Vehicles warn each other of dangers on the road – now even across national borders. Deutsche Telekom and Ericsson are demonstrating how seamless 5G connectivity works together with partners at the borders to France and Luxembourg. The 5GCroCo (Fifth Generation Cross-Border Control) initiative is a European innovation measure endowed with 17 million euros.
Cross-border 5G connectivity
How can seamless cross-border 5G connectivity be ensured in the future? This is the question that the 5GCroCo initiative is answering in a cross-border test scenario. In the EU-funded project, seamless, cross-border 5G communication is being demonstrated at the border between Germany and France and at the border between Germany and Luxembourg. 5G connections from vehicles travelling from Forbach in France or Schengen in Luxembourg to Germany are seamlessly handed over from Orange’s and POST Luxembourg’s networks to Deutsche Telekom’s network in Germany. This assures that mission-critical connected driving services are always available along the road. For these tests, existing 5G radio access network sites were equipped with additional mobile network components from Ericsson to establish a 5G trial network based on principles similar to campus network approaches, but at a larger scale.
Vehicles warn of impending danger
On the path to autonomous vehicles, car manufacturers are developing sensors that enable vehicles to recognise their surroundings and control the vehicles. Despite the increasing number of sensors in the vehicle, the vehicle’s perception of its surroundings remains limited. In certain situations, autonomous sensor systems are often unable to anticipate and localise dangerous events on the road. This can trigger emergency braking, a dangerous driving manoeuvre or lead to a collision.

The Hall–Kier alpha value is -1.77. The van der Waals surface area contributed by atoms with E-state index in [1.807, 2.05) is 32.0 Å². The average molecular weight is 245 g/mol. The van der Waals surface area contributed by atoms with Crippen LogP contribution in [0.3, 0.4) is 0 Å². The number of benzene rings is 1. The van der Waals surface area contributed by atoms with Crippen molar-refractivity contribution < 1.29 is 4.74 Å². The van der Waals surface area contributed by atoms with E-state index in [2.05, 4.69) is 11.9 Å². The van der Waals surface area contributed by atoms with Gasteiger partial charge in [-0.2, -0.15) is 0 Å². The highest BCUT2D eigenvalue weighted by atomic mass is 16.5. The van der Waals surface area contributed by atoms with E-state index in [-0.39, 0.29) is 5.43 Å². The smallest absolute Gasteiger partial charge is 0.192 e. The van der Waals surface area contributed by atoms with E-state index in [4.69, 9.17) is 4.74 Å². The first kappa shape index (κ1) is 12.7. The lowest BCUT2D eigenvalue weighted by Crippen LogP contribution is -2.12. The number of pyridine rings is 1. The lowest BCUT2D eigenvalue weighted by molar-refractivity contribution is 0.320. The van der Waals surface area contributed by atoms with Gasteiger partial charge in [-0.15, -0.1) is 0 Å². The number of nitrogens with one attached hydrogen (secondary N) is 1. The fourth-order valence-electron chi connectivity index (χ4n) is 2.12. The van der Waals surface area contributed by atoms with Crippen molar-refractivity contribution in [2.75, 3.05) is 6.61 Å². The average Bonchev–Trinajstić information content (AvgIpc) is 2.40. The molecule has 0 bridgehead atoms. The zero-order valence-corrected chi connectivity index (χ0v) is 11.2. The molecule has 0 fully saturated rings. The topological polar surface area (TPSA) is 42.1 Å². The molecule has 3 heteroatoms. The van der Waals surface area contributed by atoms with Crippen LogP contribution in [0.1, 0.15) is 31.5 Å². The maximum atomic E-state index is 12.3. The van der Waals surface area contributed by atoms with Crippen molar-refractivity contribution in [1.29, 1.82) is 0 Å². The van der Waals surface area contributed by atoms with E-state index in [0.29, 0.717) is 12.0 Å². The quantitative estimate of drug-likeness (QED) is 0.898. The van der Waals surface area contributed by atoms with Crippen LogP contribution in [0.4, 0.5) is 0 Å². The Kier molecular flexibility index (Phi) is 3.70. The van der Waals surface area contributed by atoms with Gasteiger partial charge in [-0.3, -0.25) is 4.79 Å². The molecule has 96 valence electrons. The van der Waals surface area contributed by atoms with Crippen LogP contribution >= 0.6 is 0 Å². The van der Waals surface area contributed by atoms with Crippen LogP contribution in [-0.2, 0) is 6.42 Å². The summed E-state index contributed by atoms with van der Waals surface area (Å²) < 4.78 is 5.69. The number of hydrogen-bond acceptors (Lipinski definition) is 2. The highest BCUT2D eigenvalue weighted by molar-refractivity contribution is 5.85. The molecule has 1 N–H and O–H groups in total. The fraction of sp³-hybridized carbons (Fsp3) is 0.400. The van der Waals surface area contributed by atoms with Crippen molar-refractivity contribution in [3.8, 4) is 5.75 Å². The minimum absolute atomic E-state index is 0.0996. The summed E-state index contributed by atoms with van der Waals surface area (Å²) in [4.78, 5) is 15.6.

As part of the project, Stellantis and Renault provided vehicles equipped with the Anticipated Cooperative Collision Avoidance (ACCA) connected service, allowing to receive warnings about hazards. These can be traffic jams or broken-down vehicles blocking the road. While broken down vehicles usually stay where they are, the end of the traffic jam is permanently moving. This is particularly dangerous if the end of the traffic jam is behind a curve or a hill. The ACCA service allows to detect the current location of the end of the traffic jam. To do this, it analyses information such as anonymous status data transmitted to the cloud by the vehicles in the vicinity. In this way, the position of the end of the traffic jam is determined in real time. Vehicles approaching the danger spot are warned with precise information. The aim is to avoid dangerous driving manoeuvres such as emergency braking or to point out the danger of unexpected manoeuvres by vehicles in front by means of the anticipatory warning. The ACCA service is running on Mobile Edge Computing cloud infrastructure, embedded in the mobile networks to support low-latency communication and computing for mission-critical services.